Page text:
The actin binding site in the tail domain of Dictyostelium myosin IC (myoC) resides within the glycine- and proline-rich sequence (tail homology region 2)

FEBS Lett. 1994 Apr 4;342(2):197-202. doi: 10.1016/0014-5793(94)80500-8.

Abstract

The majority of protozoan myosins I possess tail domains composed of three distinct and conserved regions of sequence, referred to as tail homology regions 1, 2 and 3 (TH.1, TH.2 and TH.3). While the N-terminal approximately half of the tail (corresponding to TH.1) has been implicated in membrane binding, all or some portion of the C-terminal approximately half of the tail (corresponding to TH.2 plus TH.3) has been implicated in binding to F-actin in a nucleotide-insensitive fashion. Here we show, using fusion proteins containing portions of the Dictyostelium myosin IC (myoC) tail domain and F-actin sedimentation assays, that the ability of the myoC tail to bind to actin resides entirely within the glycine- and proline-rich TH.2 domain. The src-like TH.3 domain does not bind to actin, nor does it augment the binding properties of the TH.2 domain. In addition to defining more precisely the location of the actin binding site in the tail domain of a protozoan myosin I, these results have implications for the function of the src-like TH.3 domain in myosins I and other proteins.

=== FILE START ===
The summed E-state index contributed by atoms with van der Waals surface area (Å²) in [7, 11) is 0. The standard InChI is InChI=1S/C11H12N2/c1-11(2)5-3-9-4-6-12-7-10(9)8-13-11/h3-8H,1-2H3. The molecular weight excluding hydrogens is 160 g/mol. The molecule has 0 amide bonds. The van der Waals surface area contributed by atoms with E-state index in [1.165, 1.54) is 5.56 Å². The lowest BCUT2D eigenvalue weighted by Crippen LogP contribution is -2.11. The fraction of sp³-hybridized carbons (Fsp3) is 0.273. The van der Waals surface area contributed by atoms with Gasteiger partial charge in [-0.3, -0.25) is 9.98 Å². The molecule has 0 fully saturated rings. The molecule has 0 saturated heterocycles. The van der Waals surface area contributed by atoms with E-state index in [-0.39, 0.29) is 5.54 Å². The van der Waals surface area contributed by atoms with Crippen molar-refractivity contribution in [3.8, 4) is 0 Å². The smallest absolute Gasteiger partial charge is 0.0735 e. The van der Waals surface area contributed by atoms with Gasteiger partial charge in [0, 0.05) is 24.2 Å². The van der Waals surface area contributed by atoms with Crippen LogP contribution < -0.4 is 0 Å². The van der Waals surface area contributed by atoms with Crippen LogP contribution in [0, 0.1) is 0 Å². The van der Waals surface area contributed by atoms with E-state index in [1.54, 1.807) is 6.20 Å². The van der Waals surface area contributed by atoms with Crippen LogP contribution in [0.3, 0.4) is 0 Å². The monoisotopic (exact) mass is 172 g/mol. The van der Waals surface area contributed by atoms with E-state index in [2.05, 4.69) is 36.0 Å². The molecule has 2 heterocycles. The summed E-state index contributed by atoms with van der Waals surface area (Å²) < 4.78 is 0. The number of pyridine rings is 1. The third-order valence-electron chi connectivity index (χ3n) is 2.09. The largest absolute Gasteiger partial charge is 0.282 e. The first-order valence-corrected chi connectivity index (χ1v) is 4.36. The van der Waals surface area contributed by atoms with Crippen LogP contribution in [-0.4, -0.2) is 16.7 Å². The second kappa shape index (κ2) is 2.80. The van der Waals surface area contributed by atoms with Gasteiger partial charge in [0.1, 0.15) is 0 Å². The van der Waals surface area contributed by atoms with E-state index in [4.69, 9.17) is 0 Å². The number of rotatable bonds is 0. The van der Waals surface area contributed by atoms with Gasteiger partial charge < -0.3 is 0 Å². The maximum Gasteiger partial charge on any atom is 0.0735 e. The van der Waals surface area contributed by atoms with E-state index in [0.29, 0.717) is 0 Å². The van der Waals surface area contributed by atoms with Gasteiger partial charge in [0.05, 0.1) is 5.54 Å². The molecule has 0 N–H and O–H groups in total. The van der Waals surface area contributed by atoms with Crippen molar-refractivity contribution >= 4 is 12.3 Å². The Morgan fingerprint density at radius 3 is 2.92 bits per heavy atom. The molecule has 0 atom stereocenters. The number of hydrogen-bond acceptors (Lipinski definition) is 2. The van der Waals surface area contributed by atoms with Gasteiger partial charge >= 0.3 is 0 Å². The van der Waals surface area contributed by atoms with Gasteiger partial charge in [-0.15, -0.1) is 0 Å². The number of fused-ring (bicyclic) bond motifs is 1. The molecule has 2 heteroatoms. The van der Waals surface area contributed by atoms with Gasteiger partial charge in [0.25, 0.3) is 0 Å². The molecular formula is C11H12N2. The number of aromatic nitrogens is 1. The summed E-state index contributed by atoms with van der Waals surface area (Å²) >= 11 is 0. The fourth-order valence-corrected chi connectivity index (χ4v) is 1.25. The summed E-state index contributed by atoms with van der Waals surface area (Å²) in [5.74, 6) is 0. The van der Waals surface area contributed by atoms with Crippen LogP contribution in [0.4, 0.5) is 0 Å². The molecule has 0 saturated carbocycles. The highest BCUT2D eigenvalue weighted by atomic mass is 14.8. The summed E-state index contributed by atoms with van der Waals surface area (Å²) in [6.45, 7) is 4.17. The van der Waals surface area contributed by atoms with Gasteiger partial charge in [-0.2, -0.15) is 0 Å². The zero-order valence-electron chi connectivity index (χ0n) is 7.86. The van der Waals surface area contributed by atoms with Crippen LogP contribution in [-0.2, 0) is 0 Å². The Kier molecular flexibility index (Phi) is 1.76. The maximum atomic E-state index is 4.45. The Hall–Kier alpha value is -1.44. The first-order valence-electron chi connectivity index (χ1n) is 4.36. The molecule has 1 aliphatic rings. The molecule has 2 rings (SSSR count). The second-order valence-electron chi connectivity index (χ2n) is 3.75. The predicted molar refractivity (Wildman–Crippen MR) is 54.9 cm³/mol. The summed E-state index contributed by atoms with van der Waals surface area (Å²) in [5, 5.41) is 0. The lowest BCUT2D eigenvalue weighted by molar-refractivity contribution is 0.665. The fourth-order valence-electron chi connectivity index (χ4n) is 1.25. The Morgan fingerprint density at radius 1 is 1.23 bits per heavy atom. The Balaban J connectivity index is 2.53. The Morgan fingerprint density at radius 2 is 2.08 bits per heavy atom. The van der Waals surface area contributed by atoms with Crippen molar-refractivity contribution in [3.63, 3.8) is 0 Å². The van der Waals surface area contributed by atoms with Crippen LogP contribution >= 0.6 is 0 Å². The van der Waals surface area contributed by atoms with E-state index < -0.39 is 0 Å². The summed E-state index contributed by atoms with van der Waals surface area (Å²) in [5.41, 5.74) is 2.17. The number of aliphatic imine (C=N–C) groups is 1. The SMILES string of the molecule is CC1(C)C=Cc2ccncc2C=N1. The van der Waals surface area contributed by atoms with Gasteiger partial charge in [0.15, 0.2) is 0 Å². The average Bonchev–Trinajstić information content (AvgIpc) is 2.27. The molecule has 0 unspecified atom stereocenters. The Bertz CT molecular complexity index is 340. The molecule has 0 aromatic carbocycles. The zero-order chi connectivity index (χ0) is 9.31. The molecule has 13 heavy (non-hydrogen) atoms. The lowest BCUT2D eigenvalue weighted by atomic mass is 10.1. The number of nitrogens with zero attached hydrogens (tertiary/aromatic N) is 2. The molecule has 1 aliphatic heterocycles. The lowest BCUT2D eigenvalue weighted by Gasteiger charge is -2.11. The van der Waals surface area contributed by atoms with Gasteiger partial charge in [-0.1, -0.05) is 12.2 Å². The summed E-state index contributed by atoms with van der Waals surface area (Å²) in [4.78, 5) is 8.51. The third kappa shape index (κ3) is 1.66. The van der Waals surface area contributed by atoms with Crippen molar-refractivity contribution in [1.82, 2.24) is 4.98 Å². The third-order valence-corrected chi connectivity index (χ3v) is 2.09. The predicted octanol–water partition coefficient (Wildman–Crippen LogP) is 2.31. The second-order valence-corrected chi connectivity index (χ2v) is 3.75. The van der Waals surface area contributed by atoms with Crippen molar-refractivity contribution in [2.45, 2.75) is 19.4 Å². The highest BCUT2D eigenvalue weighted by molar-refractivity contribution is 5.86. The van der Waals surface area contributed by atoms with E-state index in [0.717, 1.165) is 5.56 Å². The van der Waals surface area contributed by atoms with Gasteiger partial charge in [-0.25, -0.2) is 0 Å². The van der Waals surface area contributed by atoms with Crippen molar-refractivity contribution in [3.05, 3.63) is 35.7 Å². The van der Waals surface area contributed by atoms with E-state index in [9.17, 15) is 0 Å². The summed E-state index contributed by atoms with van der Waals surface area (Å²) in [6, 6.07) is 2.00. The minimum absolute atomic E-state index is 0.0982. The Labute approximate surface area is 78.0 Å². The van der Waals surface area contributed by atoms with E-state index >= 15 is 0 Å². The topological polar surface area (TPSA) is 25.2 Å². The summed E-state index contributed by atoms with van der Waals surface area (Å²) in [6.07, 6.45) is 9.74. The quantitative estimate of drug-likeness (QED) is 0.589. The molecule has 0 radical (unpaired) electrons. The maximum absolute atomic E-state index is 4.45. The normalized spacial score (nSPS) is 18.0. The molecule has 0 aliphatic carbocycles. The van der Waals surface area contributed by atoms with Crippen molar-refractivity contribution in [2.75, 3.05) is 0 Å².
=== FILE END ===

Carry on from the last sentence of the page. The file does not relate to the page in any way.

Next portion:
MeSH terms

  • Actins / metabolism*
  • Amino Acid Sequence
  • Animals
  • Base Sequence
  • Binding Sites / genetics
  • DNA Primers / genetics
  • Dictyostelium / genetics
  • Dictyostelium / metabolism*
  • Fungal Proteins / chemistry
  • Fungal Proteins / genetics
  • Fungal Proteins / metabolism
  • Genes, Fungal
  • Genes, Protozoan
  • Kinetics
  • Molecular Sequence Data
  • Myosins / chemistry
  • Myosins / genetics
  • Myosins / metabolism*
  • Protozoan Proteins / chemistry
  • Protozoan Proteins / genetics
  • Protozoan Proteins / metabolism
  • Recombinant Fusion Proteins / chemistry
  • Recombinant Fusion Proteins / genetics
  • Recombinant Fusion Proteins / metabolism

Substances

  • Actins
  • DNA Primers
  • Fungal Proteins
  • Protozoan Proteins
  • Recombinant Fusion Proteins
  • Myosins